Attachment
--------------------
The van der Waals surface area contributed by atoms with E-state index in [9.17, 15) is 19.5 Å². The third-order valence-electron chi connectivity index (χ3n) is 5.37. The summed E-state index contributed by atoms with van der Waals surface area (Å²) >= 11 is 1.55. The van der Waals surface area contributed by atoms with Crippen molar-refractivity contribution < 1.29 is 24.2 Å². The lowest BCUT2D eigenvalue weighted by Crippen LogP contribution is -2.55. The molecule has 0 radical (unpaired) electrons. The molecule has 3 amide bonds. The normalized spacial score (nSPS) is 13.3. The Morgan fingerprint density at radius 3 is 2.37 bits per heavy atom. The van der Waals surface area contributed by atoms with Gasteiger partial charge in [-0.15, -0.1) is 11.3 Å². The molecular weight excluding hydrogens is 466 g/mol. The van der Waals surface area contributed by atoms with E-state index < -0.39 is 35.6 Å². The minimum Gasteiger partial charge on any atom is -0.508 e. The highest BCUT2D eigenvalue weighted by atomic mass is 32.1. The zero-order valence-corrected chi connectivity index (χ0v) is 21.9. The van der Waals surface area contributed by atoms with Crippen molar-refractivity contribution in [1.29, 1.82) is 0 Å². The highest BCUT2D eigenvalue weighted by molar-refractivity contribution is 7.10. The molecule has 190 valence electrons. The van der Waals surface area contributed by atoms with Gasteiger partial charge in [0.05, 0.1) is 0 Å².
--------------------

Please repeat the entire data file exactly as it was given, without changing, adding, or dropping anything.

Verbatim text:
The van der Waals surface area contributed by atoms with E-state index in [9.17, 15) is 19.5 Å². The third-order valence-electron chi connectivity index (χ3n) is 5.37. The summed E-state index contributed by atoms with van der Waals surface area (Å²) >= 11 is 1.55. The van der Waals surface area contributed by atoms with Crippen molar-refractivity contribution < 1.29 is 24.2 Å². The lowest BCUT2D eigenvalue weighted by Crippen LogP contribution is -2.55. The molecule has 0 radical (unpaired) electrons. The molecule has 3 amide bonds. The normalized spacial score (nSPS) is 13.3. The Morgan fingerprint density at radius 3 is 2.37 bits per heavy atom. The van der Waals surface area contributed by atoms with Gasteiger partial charge in [-0.15, -0.1) is 11.3 Å². The molecular weight excluding hydrogens is 466 g/mol. The van der Waals surface area contributed by atoms with E-state index < -0.39 is 35.6 Å². The minimum Gasteiger partial charge on any atom is -0.508 e. The highest BCUT2D eigenvalue weighted by atomic mass is 32.1. The zero-order valence-corrected chi connectivity index (χ0v) is 21.9. The van der Waals surface area contributed by atoms with Crippen molar-refractivity contribution in [1.29, 1.82) is 0 Å². The highest BCUT2D eigenvalue weighted by molar-refractivity contribution is 7.10. The molecule has 190 valence electrons. The van der Waals surface area contributed by atoms with Gasteiger partial charge in [0.05, 0.1) is 0 Å².